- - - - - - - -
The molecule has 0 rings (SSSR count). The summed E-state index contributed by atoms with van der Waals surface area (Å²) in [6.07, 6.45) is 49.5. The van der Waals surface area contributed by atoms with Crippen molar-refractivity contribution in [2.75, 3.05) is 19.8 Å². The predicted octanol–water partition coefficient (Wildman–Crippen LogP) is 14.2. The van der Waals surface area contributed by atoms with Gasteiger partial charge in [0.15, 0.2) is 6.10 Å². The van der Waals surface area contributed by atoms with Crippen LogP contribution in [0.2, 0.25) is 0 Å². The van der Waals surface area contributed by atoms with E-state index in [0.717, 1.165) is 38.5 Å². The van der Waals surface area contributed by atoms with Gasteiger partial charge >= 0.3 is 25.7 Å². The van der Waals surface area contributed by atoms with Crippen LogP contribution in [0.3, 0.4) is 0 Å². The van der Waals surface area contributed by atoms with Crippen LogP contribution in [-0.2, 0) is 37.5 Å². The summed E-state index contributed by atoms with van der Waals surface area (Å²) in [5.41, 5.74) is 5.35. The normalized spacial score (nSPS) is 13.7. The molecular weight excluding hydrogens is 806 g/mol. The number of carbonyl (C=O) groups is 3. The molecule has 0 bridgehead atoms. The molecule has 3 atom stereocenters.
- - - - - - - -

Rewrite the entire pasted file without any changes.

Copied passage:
The molecule has 0 rings (SSSR count). The summed E-state index contributed by atoms with van der Waals surface area (Å²) in [6.07, 6.45) is 49.5. The van der Waals surface area contributed by atoms with Crippen molar-refractivity contribution in [2.75, 3.05) is 19.8 Å². The predicted octanol–water partition coefficient (Wildman–Crippen LogP) is 14.2. The van der Waals surface area contributed by atoms with Gasteiger partial charge in [0.15, 0.2) is 6.10 Å². The van der Waals surface area contributed by atoms with Crippen LogP contribution in [0.2, 0.25) is 0 Å². The van der Waals surface area contributed by atoms with E-state index in [0.717, 1.165) is 38.5 Å². The van der Waals surface area contributed by atoms with Gasteiger partial charge >= 0.3 is 25.7 Å². The van der Waals surface area contributed by atoms with Crippen LogP contribution in [0.3, 0.4) is 0 Å². The van der Waals surface area contributed by atoms with Crippen LogP contribution in [-0.2, 0) is 37.5 Å². The summed E-state index contributed by atoms with van der Waals surface area (Å²) in [5.41, 5.74) is 5.35. The normalized spacial score (nSPS) is 13.7. The molecular weight excluding hydrogens is 806 g/mol. The number of carbonyl (C=O) groups is 3. The molecule has 0 bridgehead atoms. The molecule has 3 atom stereocenters.